As a young participant, 9, commented at the end of a workshop: ‘The start was relaxed, but at the end there was a lot of energy and lots of ideas, I really liked it!’
But the students, too, find that working in teams has a positive influence on the design process: ‘You can try out your ideas at an early stage of the in-residence programme, not only on the team members at Cube, but also on its visitors and this will eventually lead to a more satisfying end result.’
Creative processes are supervised and realised in the Cube design labs. But how to support a worthwhile concept outside the museum? Designers who are planning to transform a brilliant concept into a successful business model can apply to Brightlands Innovation Factory for assistance. Brightlands Innovation Factory helps start-ups develop into successful businesses. Brightlands Innovation Factory is unique in that it provides assistance to entrepreneurs all the way, from the very first idea to the actual production and sales of the product. It also helps businesses take root in the region.
Like the design process, setting up and developing a business is also a process that evolves in a number of stages. Each stage demands a different type of support: INCUBATE, ACCELERATE, VALIDATE, SCALE. Brightlands Innovation Factory offers structured programmes for the early stages of start-ups and provides made-to-measure support for those that already have come some way. The four Brightlands campuses (Chemicals and materials (Sittard-Geleen), Health (Maastricht), Smart IT-services and Big Data (Heerlen) and Food (Venlo)) offer intensive support and actual workplaces. Furthermore, there is the connection between (design) talent, markets and investors that plays a central part.
Cooperation is obvious in view of the processes that take place in the Cube design labs and Brightlands Innovation Factory. What is achieved in the ASK – IMAGINE – CREATE design processes connects seamlessly with the start-up processes that take place at Brightlands Innovation Factory. High-quality and successful results of student projects at the Cube design labs can be further developed as start-ups at Brightlands Innovation Factory. Apart from this, design students may be of assistance to start-ups with a customer-oriented approach along the lines of ‘for people and with people’. This cooperation reinforces the position of both Cube design museum and Brightlands Innovation Factory in order to further enhance design and innovation in the region.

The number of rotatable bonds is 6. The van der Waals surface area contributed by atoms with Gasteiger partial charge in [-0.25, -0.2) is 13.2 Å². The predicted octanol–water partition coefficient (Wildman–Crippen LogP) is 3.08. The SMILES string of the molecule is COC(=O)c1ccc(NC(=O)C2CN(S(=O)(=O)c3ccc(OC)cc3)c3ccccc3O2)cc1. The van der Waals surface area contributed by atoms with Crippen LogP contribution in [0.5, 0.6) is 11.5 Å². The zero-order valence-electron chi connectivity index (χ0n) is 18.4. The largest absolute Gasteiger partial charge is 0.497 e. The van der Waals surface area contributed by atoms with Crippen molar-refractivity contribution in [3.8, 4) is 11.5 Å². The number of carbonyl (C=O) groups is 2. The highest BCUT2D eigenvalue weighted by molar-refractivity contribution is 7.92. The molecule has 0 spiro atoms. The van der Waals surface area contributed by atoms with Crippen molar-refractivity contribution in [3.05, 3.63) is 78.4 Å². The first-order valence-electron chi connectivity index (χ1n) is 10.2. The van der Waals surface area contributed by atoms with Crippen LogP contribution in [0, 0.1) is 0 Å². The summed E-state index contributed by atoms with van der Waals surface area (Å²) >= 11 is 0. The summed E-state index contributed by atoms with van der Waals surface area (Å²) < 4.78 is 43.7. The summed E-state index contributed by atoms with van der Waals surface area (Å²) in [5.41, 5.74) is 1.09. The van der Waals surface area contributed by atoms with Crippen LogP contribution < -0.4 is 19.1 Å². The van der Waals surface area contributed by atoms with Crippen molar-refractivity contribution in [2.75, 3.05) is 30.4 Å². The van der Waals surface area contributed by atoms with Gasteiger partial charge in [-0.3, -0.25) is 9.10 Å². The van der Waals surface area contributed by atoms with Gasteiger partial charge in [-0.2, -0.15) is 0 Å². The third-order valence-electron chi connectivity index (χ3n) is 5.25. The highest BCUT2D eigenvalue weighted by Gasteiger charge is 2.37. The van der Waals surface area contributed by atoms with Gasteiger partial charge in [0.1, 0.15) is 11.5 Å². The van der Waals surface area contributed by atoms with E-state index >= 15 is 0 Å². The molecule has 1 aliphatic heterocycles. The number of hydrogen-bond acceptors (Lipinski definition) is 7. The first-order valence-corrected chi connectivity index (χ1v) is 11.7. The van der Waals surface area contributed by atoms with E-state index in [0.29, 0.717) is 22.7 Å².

Cube is the first museum in The Netherlands that is entirely dedicated to design. This makes it the ideal location for design students to do an internship or to work on a minor programme or a graduation project. But it is also ideal for students of other disciplines who want to take up the challenge of lateral thinking – or thinking outside the box. Here they can take up challenges and are encouraged to leave the trodden paths. It is also a place where visitors can observe the design process and take an active part in it.
Theo Ploeg, lecturer at the Maastricht Academy of Media Design and Technology (MAMDT, Zuyd): ‘The minor Intervention Design was inspired by speculative design, a discipline that is becoming more and more important. Students act as artists and as team members they develop solutions for the near future on the basis of scenarios they have explored themselves. Cube design museum provides the ideal location for this type of activity. Not only because the space is optimally organised for collaboration and creative work, but also because its exhibitions inspire students to think outside the box.’
Rob Delsing, also lecturer at MAMDT: ‘Working for an external client will always be a bit of an extra challenge for students. And it is even more special if this means that they can contribute to an exhibition at a design museum of great repute. At the Maastricht Academy of Media Design & Technology we make an effort to connect education and practical work by cooperating with a number of external partners who can inspire and challenge our students and at the same time can provide support. Cube design museum is one of these partners.’